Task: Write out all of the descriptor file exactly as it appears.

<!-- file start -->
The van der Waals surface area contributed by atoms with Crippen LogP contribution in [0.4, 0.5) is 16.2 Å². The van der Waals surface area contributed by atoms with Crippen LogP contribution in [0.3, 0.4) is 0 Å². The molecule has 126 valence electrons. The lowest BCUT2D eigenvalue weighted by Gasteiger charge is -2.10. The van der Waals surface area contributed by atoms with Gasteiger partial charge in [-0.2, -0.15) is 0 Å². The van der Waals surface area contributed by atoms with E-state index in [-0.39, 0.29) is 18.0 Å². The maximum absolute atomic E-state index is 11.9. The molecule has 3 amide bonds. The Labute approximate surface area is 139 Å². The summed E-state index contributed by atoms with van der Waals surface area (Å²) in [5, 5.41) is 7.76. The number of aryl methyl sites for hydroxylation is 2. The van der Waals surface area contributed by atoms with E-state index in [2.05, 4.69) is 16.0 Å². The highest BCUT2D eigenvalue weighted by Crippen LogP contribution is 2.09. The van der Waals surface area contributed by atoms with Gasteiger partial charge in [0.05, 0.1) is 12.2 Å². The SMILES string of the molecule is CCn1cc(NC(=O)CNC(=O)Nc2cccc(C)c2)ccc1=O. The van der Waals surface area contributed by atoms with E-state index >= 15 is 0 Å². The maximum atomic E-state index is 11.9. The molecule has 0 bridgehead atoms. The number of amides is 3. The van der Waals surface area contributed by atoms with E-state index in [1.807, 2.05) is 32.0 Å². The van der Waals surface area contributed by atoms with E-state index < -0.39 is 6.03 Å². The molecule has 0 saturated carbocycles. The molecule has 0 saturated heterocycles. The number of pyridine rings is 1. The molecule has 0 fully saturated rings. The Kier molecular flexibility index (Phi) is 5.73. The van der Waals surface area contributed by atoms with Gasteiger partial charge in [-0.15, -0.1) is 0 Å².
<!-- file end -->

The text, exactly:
The van der Waals surface area contributed by atoms with Crippen LogP contribution in [0.4, 0.5) is 16.2 Å². The van der Waals surface area contributed by atoms with Crippen LogP contribution in [0.3, 0.4) is 0 Å². The molecule has 126 valence electrons. The lowest BCUT2D eigenvalue weighted by Gasteiger charge is -2.10. The van der Waals surface area contributed by atoms with Gasteiger partial charge in [-0.2, -0.15) is 0 Å². The van der Waals surface area contributed by atoms with E-state index in [-0.39, 0.29) is 18.0 Å². The maximum absolute atomic E-state index is 11.9. The molecule has 3 amide bonds. The Labute approximate surface area is 139 Å². The summed E-state index contributed by atoms with van der Waals surface area (Å²) in [5, 5.41) is 7.76. The number of aryl methyl sites for hydroxylation is 2. The van der Waals surface area contributed by atoms with E-state index in [2.05, 4.69) is 16.0 Å². The highest BCUT2D eigenvalue weighted by Crippen LogP contribution is 2.09. The van der Waals surface area contributed by atoms with Gasteiger partial charge in [0.05, 0.1) is 12.2 Å². The SMILES string of the molecule is CCn1cc(NC(=O)CNC(=O)Nc2cccc(C)c2)ccc1=O. The van der Waals surface area contributed by atoms with E-state index >= 15 is 0 Å². The maximum atomic E-state index is 11.9. The molecule has 0 bridgehead atoms. The number of amides is 3. The van der Waals surface area contributed by atoms with E-state index in [1.807, 2.05) is 32.0 Å². The van der Waals surface area contributed by atoms with E-state index < -0.39 is 6.03 Å². The molecule has 0 saturated carbocycles. The molecule has 0 saturated heterocycles. The number of pyridine rings is 1. The molecule has 0 fully saturated rings. The Kier molecular flexibility index (Phi) is 5.73. The van der Waals surface area contributed by atoms with Gasteiger partial charge in [-0.15, -0.1) is 0 Å².